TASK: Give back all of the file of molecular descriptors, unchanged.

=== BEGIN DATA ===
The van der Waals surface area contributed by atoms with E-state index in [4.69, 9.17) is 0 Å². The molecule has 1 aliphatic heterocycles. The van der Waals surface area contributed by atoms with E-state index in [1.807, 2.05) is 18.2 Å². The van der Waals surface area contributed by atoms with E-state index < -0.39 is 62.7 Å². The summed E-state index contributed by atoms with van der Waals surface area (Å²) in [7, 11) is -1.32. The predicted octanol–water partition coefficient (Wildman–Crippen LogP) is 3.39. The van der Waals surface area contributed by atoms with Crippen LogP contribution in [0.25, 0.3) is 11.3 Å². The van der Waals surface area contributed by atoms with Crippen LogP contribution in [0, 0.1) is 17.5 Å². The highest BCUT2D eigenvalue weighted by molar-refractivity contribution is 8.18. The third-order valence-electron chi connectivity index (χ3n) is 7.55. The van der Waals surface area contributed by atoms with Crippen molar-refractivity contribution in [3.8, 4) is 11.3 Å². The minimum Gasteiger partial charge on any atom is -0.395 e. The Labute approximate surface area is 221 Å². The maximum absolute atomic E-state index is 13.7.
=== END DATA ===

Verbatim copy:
The van der Waals surface area contributed by atoms with E-state index in [4.69, 9.17) is 0 Å². The molecule has 1 aliphatic heterocycles. The van der Waals surface area contributed by atoms with E-state index in [1.807, 2.05) is 18.2 Å². The van der Waals surface area contributed by atoms with E-state index < -0.39 is 62.7 Å². The summed E-state index contributed by atoms with van der Waals surface area (Å²) in [7, 11) is -1.32. The predicted octanol–water partition coefficient (Wildman–Crippen LogP) is 3.39. The van der Waals surface area contributed by atoms with Crippen LogP contribution in [0.25, 0.3) is 11.3 Å². The van der Waals surface area contributed by atoms with Crippen LogP contribution in [0, 0.1) is 17.5 Å². The highest BCUT2D eigenvalue weighted by molar-refractivity contribution is 8.18. The third-order valence-electron chi connectivity index (χ3n) is 7.55. The van der Waals surface area contributed by atoms with Crippen molar-refractivity contribution in [3.8, 4) is 11.3 Å². The minimum Gasteiger partial charge on any atom is -0.395 e. The Labute approximate surface area is 221 Å². The maximum absolute atomic E-state index is 13.7.